Object #1012203 from MS-Papers-0032-0620

6 pages written 12 Jun 1858 by Herbert Samuel Wardell

From: Inward letters - Surnames, War - Wat, Reference Number MS-Papers-0032-0620 (23 digitised items). Correspondents:Herbert S Wardell, Turanga & Upper Hutt, 1857-1863 (15 letters & printed enclosure); H S Warner, 1869 (1 letter); R T Warren, Mangatora, Waipukurau & Epraima, 1863 & undated (2 letters); G M Waterhouse, Wellington (2 letters); H W Watling, 1861 (1 letter); W Watson, Tauranga, 1875 (1 letter)

A transcription/translation of this document (by ATL) appears below.

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English (ATL)

June 12, 1858

My dear Steward,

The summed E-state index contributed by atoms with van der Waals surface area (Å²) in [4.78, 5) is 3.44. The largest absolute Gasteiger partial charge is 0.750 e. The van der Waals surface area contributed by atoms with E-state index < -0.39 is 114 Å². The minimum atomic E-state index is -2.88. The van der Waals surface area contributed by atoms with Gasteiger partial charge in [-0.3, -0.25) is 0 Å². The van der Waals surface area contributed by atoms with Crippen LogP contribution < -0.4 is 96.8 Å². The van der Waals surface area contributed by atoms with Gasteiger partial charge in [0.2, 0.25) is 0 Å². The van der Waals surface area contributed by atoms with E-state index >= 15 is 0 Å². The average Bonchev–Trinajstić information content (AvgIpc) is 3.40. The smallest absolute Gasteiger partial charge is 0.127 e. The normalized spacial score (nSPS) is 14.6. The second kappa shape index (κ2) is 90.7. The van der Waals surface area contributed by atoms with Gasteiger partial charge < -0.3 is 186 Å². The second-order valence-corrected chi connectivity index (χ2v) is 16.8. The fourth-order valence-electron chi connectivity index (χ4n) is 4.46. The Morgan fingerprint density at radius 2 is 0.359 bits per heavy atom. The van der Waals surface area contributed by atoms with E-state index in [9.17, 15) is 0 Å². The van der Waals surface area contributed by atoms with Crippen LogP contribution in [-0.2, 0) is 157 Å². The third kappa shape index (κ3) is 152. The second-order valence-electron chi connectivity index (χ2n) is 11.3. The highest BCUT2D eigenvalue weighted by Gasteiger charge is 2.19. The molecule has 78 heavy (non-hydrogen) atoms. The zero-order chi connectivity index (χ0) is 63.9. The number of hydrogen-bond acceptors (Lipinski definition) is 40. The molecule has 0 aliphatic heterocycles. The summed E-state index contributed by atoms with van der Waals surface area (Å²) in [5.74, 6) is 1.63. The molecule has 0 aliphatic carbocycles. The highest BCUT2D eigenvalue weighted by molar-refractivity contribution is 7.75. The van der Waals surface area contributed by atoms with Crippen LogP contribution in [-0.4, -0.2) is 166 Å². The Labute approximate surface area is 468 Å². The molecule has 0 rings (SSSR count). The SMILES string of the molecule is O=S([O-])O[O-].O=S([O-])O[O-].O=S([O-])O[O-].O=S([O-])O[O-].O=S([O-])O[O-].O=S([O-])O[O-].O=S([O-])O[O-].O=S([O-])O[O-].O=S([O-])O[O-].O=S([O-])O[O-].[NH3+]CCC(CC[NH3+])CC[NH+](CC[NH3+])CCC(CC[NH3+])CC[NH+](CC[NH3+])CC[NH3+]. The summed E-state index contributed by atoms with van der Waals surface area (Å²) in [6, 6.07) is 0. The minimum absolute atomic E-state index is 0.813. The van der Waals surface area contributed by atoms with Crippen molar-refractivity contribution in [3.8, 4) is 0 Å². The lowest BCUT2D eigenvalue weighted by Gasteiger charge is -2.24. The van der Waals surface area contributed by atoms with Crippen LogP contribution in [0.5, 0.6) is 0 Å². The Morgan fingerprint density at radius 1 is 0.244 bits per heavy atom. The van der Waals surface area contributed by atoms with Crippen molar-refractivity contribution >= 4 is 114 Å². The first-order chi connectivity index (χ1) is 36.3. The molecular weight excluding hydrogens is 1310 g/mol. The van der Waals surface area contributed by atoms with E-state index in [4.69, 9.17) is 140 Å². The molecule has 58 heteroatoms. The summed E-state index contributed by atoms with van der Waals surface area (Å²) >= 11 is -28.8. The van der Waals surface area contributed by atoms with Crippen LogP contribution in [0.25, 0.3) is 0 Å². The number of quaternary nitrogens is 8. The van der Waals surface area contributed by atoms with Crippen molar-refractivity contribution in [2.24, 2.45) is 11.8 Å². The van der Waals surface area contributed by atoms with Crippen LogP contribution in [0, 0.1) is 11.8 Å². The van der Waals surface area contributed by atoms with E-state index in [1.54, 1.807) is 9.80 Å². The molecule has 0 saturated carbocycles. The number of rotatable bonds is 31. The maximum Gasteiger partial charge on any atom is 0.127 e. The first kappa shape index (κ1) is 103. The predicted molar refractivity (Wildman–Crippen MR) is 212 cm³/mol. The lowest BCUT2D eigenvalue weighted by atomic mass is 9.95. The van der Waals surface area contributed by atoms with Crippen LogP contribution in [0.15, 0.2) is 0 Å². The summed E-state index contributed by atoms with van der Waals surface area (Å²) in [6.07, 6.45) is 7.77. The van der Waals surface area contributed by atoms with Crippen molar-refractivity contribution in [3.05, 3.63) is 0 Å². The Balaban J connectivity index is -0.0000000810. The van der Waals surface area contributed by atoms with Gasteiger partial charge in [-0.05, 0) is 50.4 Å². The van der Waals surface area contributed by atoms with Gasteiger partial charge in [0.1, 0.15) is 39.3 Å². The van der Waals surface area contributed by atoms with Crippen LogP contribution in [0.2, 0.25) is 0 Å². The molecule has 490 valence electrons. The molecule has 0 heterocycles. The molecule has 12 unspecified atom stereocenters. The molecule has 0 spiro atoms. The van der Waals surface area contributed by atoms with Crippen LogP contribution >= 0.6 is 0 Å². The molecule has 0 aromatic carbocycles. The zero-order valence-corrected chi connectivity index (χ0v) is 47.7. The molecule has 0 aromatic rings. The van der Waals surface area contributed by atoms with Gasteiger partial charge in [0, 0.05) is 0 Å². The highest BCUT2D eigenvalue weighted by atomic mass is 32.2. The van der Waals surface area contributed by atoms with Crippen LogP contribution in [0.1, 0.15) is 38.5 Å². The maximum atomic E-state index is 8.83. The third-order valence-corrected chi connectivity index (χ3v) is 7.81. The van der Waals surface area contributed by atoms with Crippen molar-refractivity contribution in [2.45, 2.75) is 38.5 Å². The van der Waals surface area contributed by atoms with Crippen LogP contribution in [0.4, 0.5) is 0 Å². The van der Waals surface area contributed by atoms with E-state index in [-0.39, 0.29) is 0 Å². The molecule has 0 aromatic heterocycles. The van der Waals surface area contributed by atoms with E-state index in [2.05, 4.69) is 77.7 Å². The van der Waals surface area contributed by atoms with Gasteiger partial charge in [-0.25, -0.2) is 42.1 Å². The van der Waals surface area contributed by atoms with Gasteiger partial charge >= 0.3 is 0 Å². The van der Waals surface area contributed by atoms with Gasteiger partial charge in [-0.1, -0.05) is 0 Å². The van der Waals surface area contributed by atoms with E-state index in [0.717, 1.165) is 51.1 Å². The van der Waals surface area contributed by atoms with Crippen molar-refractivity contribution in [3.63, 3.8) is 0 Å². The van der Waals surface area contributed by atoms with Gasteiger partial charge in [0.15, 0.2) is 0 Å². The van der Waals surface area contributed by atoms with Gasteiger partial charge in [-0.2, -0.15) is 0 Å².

I have observed in the Papers your return from Otago and as the Assembly is sitting you are now I presume full of work. We are in a queer state here at present in consequence of these crazy natives having taken it into their heads that they are being "done" by the Pakehas. About two months ago they had a large meeting at Taureka, a few miles from here, for the purpose, it was said of fixing the price at which they would sell their Wheat and Pigs --- it resulted in a determination not to sell wheat under 15/- per bushel nor Pigs under 9d per lb. and that until these prices were obtained anyone who sold anything to the Pakehas or paid any debt should forfeit the amount received or paid to the Runanga. this decision altho' agreed to was not satisfactory to all yet upon it they have acted --- we are put on short rations and some of them have had to pay forfeit. There was also a good deal said against the Queen's authority but enough was not said to please some of the folks, consequently another Runanga took place at the Pa-nui on the 20th ult. at which I attended by invitation. The first day was principally occupied in reconsidering their former decision about Wheat etc. and it was subsequently determined that the price here should be 1/- per bushel under the highest Auckland price with the proviso that the minimum price here should be 5/-. Pigs to be 3d. per lb. Potatoes £10 per Ton. As these prices exceed what the Traders are disposed to give --- nothing is being bought or sold. I mention these details because I am told some Petitions to the Govr. are being got up on the subject. The proceedings of the second day were more important, so much so that I have sent herewith a short report of the speeches and of my own remarks, afterwards put into a letter, and a reply I have received to it from a leader of the Runanga. I have often heard since my arrival here the Queen's authority denied but never so unanimously and seriously as on that occasion. All the tribes of this neighbourhood were represented and by their principal men. There were about five hundred present. Among the speeches you will observe those of Paratene Pototi and Kahutia both native assessors the other assessor Raharuhi Rukupo was absent intentionally but contributed largely of food.